The principles from cases like Neuberger and Seepa were applied by the Alberta courts in a unique way in Duhn Estate, 2022 ABCA 360, aff’g 2021 ABQB 35. This case involved the estate of Alice Jean Duhn. The estate was significant, and Mrs. Duhn provided in her last Will that it be divided equally between her seven children. However, she also made large inter vivos transfers in the years immediately before her death. There was no challenge to the validity of the Will (perhaps due to a “no contest” clause) and there was no action challenging the validity of the inter vivos transfers. Instead, two of Mrs. Duhn’s children sought an order, in the context of a passing of accounts, for full financial disclosure of these pre-death transactions. In 2021, Justice Eidsvik of the Alberta Court of Queen’s Bench dismissed this application.11 She held that an accounting by the personal representative of an estate is generally restricted to the time period after death, although there may be good reason in certain circumstances to investigate pre-death transactions. Such situations may include a person having a prior fiduciary duty under a power of attorney. A novel component of this decision is that Justice Eidsvik also adopted the Neuberger approach to probate disputes and asked whether there was a “minimal evidentiary threshold” concerning lack of capacity, fraud or other suspicious circumstances. It would be rare for a court to investigate a competent will-maker’s private financial dealings without such an evidentiary threshold being met, to avoid the dangers about “fishing expeditions” described in the Seepa decision. Such circumstances would be “extremely limited” and did not arise here. Even though the disclosure of pre-death banking statements may be fairly economical, it would constitute an undue intrusion into the private and confidential dealings of Mrs. Duhn while she was alive and competent. The applicants had not met their “minimal evidentiary threshold” to displace their mother’s right to keep her pre-death financial life private and confidential.
The Alberta Court of Appeal recently upheld this decision.12 In a somewhat underwhelming decision, the Court cited a passage in Johnson v. Johnson, 2022 ONCA 682 for the point that this was not a motion for summary judgment; instead, the issue for the court was to determine whether a litigant ought to be given the tools to pursue the claim, before being required to put their best foot forward on the merits. In the recent decision in Estate of Gow, 2022 ABKB 750, the Alberta Court of King’s Bench also applied Johnson, Neuberger and Seepa and dismissed an application for an order setting aside a grant of probate and directing a trial on issues relating to the validity of a Will. The Court held that the applicants had not met the minimal evidentiary threshold.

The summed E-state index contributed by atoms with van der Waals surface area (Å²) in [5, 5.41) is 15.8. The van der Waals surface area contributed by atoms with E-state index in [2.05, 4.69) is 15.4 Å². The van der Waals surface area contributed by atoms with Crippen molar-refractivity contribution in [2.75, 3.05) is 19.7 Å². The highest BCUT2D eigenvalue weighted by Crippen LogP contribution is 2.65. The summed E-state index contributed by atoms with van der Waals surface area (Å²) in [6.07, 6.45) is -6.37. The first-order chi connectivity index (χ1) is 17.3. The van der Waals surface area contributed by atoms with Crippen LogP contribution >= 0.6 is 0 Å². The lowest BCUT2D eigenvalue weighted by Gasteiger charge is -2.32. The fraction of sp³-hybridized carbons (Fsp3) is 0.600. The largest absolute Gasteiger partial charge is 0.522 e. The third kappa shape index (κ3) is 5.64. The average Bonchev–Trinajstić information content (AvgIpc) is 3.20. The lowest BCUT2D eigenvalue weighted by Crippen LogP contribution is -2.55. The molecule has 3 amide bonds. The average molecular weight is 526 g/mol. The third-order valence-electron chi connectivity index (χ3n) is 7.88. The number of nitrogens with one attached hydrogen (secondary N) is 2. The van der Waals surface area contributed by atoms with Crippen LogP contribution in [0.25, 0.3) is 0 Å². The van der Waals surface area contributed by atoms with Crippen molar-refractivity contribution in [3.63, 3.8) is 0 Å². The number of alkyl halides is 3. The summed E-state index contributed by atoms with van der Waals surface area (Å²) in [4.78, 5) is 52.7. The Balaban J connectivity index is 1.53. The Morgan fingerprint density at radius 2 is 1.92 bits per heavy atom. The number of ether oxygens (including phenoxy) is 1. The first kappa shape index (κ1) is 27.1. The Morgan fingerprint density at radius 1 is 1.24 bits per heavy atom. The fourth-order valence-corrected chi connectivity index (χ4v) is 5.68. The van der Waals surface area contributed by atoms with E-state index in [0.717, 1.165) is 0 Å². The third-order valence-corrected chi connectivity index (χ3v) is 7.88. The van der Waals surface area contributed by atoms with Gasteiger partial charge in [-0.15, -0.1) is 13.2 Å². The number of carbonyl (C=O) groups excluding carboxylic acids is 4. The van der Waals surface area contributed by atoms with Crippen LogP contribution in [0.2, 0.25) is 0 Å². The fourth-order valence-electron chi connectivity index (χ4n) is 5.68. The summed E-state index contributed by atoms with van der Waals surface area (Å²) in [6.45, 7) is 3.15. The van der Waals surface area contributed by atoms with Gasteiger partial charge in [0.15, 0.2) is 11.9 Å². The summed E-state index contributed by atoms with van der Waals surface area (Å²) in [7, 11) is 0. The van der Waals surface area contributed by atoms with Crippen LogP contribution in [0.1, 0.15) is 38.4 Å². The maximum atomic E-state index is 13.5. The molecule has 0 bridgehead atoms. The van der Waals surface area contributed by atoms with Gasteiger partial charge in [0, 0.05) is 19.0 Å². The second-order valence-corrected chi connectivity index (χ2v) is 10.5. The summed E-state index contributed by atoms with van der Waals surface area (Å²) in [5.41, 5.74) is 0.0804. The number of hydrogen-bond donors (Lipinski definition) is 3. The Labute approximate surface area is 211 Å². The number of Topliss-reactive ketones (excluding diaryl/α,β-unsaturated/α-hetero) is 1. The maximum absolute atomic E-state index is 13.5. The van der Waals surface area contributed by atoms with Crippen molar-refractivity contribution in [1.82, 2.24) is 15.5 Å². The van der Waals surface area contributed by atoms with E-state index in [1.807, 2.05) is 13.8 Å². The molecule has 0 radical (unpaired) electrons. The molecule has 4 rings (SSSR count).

The procedure in British Columbia for litigating probate disputes was fundamentally altered in 2014, at the same time that the Wills, Estates and Succession Act took effect. The new practice was based explicitly on the procedure followed in jurisdictions like Ontario and Alberta whereby such claims be brought by petition or application (if a probate file already existed) rather than by way of action. The court may decide the issues on a summary basis, if there is no credible challenge to the validity of the will, or give directions under Rule 25-14(8) in regards to how the litigation will proceed. Justice Abrioux confirmed this new approach in Re Cook Estate, 2019 BCSC 417 at paras. 72-73.
There is growing body of caselaw that reflects the modern approach to probate disputes, including decisions in which wills have been proven in solemn form on a summary basis. At this time, however, there are no cases in British Columbia applying the detailed policy considerations found in Neuberger and Seepa. Instead, most B.C. cases have followed more generic principles about whether a “triable issue” has been raised, therefore making it necessary to convert a petition proceeding into an action.13 It should be noted that the B.C. Court of Appeal has now modernized the test on that point as well, and directed chambers judges to take a more nuanced approach. In Cepuran v. Carlton, 2022 BCCA 76, a proceeding brought under the Patients Property Act, the Court of Appeal revisited the governing test for converting petitions into actions, and found that the mere presence of a “triable issue” was no longer a good reason to convert a proceeding to an action. The modern approach in civil procedure is for the court to tailor pre-trial and trial procedures with regard to the goals of efficiency and proportionality, with the result that all the “bells and whistles” are not needed in every case.